Re: [Teas] A question about draft-ietf-teas-te-service-mapping-yang

Adrian Farrel <> Tue, 13 April 2021 09:46 UTC

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From: "Adrian Farrel" <>
To: "'Ogaki, Kenichi'" <>, "=?UTF-8?Q?'Oscar_Gonz=C3=A1lez_de_Dios'?=" <>, "'Dhruv Dhody'" <>
Cc: <>, "'TEAS WG'" <>, <>, <>
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Date: Tue, 13 Apr 2021 10:46:05 +0100
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Subject: Re: [Teas] A question about draft-ietf-teas-te-service-mapping-yang
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Hello again 😊

> But
> what was NOT included in the draft is any detail on a) how the network 
> is “traffic engineered” b) which charateristics must this traffic 
> engineering have and c) which traffic of the VPN goes into which 
> tunnel…. One of the main reasons to leave that out was to avoid the “boiling the ocean”
> problem and limit the scope to opsawg. TE… would be dealt of course in 
> TEAS ☺

OK, and those three objectives (a, b, c) are reasonable things to put into the network model. Just not, IMHO, into the customer service model.

[KO] As Adrian described below, when VN is a service and our customer uses the VN as a service, why is the VN put into the network model reasonable? Am I something misunderstanding?
 "In this case, in my opinion, the cooked topology delivered to the customer is in the form of a service already. It might be a VN or it might be a set of connectivity services (i.e., tunnels). In this case, the delivery of a service over a service is highly ambiguous and I don’t think it falls within the operator’s capabilities to achieve it. The cooked topology is for the customer to use as they see fit."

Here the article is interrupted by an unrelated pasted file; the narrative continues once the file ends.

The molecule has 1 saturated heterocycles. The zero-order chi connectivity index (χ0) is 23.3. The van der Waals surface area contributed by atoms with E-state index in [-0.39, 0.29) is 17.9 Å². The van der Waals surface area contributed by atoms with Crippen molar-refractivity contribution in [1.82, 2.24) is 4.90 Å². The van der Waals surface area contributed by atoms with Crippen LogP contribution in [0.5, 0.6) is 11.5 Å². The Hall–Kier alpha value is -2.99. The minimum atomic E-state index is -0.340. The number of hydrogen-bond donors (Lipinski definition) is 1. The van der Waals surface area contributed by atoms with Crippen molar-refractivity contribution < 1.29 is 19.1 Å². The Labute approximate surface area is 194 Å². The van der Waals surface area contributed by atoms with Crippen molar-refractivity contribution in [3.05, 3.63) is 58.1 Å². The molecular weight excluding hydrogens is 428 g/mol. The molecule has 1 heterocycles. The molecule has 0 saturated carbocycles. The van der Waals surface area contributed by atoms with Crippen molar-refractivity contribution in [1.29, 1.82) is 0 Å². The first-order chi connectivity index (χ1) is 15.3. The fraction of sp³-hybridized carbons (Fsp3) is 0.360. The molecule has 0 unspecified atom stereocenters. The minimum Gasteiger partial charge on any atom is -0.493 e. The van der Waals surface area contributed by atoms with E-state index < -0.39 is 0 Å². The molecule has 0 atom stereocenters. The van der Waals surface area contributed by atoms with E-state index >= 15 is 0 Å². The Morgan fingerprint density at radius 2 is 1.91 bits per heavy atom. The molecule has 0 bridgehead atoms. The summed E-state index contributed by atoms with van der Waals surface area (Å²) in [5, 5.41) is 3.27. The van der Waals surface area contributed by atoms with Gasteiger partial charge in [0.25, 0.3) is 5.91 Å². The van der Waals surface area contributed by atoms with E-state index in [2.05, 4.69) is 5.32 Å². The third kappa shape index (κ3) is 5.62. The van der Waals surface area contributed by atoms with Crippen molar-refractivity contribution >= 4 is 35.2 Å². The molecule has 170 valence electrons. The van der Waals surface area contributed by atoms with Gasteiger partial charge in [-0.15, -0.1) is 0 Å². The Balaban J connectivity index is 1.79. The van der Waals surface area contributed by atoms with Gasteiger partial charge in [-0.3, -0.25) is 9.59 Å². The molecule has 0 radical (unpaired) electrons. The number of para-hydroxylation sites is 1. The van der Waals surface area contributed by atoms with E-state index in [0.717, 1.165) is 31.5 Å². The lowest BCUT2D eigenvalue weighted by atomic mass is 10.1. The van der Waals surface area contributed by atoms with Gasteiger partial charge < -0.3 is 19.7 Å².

[AF] I think the key here is to understand the layering. So when you say *the* network model I think there may be some ambiguity.

I see...

------- LxSM model -- Customer ask for a VPN operated over the VN
------- LxNM model -- VN orchestrator plans and provisions the VPN over the VN VN
------- VN service model -- Customer asks for a VN over the operator network
------- VN network model -- Operator's network orchestrator provisions the VN

[KO2] If this layering is correct, meaning VN as a service is not commonly used by an end-customer like our current VPN users, I agree.

In this case, the LxNM is operating in the customer's management space. The operator is unaware of the VPN and is unaware of how the VN is being used by the customer.

We must be careful to not think that the LxSM is the interface between customer and operator. It is the interface between consumer and provider which, in this case, are both within the customer's control.

[KO2] What do you mean by "are both within the customer's control"? What "are both within the customer's control"

[AF2] When the VN is provided as a service to the consumer, the operation of the VN belongs to the consumer.
If the consumer decides to operate a VPN over the VN then the consumer is responsible for realising the VPN over the VN.
That means that the consumer runs the VN Orchestrator. In this case, the LxNM is present in the consumer's management space, and it is augmented by the mapping model to coordinate with the resources in the VN. But the LxSM is still unaware of the tunnels and network resources.